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Bullying is a real threat to gay and bisexual teens

“Sexual-minority” youth are at higher risk of bullying than heterosexual peers, and may, as a result, score low on several key indicators of positive development, a new study finds.

“This research quantifies how bullying hinders sexual-minority youths’ access to the essential building blocks of health and well-being,” says lead author Robert W.S. Coulter, a doctoral student in the behavioral and community health sciences department at the University of Pittsburgh.

“Anti-bullying policies at schools are necessary but insufficient. Multifaceted interventions in all arenas, including schools, families, and communities, should focus on building more accepting and supportive environments for sexual-minority youth.”

For the study, published in the American Journal of Public Health, researchers used data from a survey of 1,870 adolescents at US schools and after-school programs in 45 states that measured positive youth development using the “Five Cs” model, which assesses competence, confidence, connection, character, and caring/compassion.

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Higher levels of the Five Cs are associated with positive contributions to society, and lower levels are linked to myriad risky behaviors, including cigarette smoking, alcohol use, and younger sexual initiation. The survey also asked participants whether they had been bullied several times in the past several months.

Of the participants, 127—or 6.8 percent—were identified as sexual-minority youth—those who report having both-gender attractions or same-gender attractions only. Nearly 24 percent of them reported being a victim of bullying, compared with 12 percent of the heterosexual youths.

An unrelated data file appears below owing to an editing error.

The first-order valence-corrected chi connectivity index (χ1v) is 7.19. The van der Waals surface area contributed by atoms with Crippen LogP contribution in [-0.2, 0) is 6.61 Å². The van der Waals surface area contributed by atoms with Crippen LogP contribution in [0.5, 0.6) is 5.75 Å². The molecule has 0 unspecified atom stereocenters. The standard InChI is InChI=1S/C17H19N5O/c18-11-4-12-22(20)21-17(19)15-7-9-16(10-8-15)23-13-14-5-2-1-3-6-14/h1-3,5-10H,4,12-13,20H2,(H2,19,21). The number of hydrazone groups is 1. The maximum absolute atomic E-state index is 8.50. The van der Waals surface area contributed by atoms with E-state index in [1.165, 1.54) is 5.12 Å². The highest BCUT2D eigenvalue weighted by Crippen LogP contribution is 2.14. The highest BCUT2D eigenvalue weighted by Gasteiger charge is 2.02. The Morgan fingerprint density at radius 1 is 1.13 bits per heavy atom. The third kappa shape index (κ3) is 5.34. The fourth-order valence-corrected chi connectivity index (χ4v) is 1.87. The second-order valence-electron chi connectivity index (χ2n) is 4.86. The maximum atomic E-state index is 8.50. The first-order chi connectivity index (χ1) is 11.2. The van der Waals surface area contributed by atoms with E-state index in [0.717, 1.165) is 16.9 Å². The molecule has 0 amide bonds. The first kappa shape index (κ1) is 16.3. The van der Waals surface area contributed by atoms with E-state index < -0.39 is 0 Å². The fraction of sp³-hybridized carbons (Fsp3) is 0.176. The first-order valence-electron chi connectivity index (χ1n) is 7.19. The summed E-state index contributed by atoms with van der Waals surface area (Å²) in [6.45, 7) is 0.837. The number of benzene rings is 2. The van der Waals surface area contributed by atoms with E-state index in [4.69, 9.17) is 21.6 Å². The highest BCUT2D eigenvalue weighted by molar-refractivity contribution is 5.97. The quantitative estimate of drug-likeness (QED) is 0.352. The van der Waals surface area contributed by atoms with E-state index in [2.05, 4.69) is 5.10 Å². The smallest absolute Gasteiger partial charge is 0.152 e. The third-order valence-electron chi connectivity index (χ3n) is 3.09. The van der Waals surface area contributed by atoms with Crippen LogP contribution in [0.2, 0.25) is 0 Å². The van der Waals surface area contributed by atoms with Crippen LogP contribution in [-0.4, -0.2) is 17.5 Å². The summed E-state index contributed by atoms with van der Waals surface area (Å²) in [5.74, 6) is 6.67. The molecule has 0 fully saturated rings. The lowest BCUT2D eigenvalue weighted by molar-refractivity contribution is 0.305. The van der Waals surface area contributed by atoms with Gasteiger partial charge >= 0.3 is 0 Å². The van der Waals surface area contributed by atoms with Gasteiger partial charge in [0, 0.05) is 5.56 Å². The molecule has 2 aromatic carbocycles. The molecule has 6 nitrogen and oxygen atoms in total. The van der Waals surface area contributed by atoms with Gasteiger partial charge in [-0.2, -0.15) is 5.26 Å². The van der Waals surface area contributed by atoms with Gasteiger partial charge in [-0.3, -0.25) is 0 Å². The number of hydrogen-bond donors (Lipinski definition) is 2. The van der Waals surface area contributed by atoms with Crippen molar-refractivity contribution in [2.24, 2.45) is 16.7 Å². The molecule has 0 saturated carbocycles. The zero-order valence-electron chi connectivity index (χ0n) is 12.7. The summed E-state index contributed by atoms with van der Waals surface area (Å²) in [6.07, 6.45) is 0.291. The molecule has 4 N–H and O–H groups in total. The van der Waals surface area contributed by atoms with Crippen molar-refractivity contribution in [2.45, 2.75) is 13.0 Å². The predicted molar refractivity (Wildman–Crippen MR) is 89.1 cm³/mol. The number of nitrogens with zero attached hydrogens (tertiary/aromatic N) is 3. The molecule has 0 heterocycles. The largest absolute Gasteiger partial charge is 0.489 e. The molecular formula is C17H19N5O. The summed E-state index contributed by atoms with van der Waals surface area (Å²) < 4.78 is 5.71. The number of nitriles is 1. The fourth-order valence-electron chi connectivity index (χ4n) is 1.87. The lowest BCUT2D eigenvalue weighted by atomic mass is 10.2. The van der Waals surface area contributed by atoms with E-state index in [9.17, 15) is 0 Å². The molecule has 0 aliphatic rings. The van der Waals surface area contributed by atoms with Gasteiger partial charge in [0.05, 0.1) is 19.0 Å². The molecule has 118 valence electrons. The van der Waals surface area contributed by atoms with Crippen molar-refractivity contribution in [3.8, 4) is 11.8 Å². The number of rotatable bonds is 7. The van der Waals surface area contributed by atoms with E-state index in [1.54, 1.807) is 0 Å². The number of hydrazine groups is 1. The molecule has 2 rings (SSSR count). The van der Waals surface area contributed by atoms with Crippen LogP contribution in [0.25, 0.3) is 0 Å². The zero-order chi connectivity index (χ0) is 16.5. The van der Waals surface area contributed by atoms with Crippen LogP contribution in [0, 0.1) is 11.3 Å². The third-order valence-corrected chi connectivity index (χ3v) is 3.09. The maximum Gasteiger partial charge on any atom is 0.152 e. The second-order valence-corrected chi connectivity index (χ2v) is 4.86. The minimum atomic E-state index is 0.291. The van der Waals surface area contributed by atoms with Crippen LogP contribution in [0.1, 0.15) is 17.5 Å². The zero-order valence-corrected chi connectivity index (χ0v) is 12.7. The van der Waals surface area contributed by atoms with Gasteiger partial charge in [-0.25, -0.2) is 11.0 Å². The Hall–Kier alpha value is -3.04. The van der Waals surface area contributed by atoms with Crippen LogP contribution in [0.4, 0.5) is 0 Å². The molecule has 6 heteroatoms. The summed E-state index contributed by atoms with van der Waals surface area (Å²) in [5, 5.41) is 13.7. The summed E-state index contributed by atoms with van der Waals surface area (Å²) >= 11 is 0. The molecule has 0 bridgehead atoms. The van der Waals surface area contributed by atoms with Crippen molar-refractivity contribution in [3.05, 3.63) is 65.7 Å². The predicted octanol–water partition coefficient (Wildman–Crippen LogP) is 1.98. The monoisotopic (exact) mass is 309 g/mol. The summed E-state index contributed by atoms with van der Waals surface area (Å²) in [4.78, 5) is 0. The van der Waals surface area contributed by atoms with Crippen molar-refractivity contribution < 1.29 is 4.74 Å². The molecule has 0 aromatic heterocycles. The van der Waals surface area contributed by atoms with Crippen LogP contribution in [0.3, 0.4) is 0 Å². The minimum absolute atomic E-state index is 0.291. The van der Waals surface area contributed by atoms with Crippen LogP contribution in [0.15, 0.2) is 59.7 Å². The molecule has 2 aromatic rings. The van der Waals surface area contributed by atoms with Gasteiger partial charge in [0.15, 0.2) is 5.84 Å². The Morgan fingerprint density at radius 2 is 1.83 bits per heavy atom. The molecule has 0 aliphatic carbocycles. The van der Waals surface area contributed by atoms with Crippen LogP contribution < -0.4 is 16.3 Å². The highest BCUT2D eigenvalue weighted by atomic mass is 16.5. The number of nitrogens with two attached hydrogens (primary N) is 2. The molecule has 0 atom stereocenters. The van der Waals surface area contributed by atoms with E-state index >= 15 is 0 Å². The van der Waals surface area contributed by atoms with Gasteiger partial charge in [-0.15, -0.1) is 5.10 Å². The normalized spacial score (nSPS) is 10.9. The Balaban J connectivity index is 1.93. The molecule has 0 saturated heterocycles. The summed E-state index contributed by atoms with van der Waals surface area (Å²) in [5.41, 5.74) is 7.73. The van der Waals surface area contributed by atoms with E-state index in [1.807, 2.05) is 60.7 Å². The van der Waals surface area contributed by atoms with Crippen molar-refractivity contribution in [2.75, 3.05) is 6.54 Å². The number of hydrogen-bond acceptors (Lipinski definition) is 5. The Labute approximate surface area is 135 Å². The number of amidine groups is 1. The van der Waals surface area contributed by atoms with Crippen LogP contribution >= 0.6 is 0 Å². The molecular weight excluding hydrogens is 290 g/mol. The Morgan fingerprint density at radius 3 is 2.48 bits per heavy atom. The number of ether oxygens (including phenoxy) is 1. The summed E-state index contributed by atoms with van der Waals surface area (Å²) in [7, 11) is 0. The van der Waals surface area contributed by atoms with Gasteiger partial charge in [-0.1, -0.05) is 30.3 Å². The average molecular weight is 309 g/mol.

The sexual-minority youths scored significantly lower than their heterosexual counterparts in three of the Five Cs: competence, defined as having a positive view of one’s actions in social, academic, cognitive and vocational arenas; confidence, defined as an internal sense of overall positive self-worth; and connection, defined as having supportive and positive bonds with peers, family, school, and community.

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“However, when we adjusted our models to control for the effects of bullying victimization, the differences in scores between sexual-minority and heterosexual youths reduced,” Coulter says. “This suggests that bullying partly explains why sexual-minority youth had lower competence, confidence, and connection.”

But, bullying is not the only factor causing lower positive youth development scores for sexual-minority youths, Coulter says.

“Bullying is only one part of the story. It is one manifestation of more pervasive problems, such as stigma and discrimination. We need to take a holistic approach to positive youth development and create evidence-based programs that bring about a cultural change, allowing all youths, regardless of their sexual orientation, the same opportunity to thrive.”

The National 4-H Council and the National Institute of Health’s National Institute on Drug Abuse supported the work.

Source: University of Pittsburgh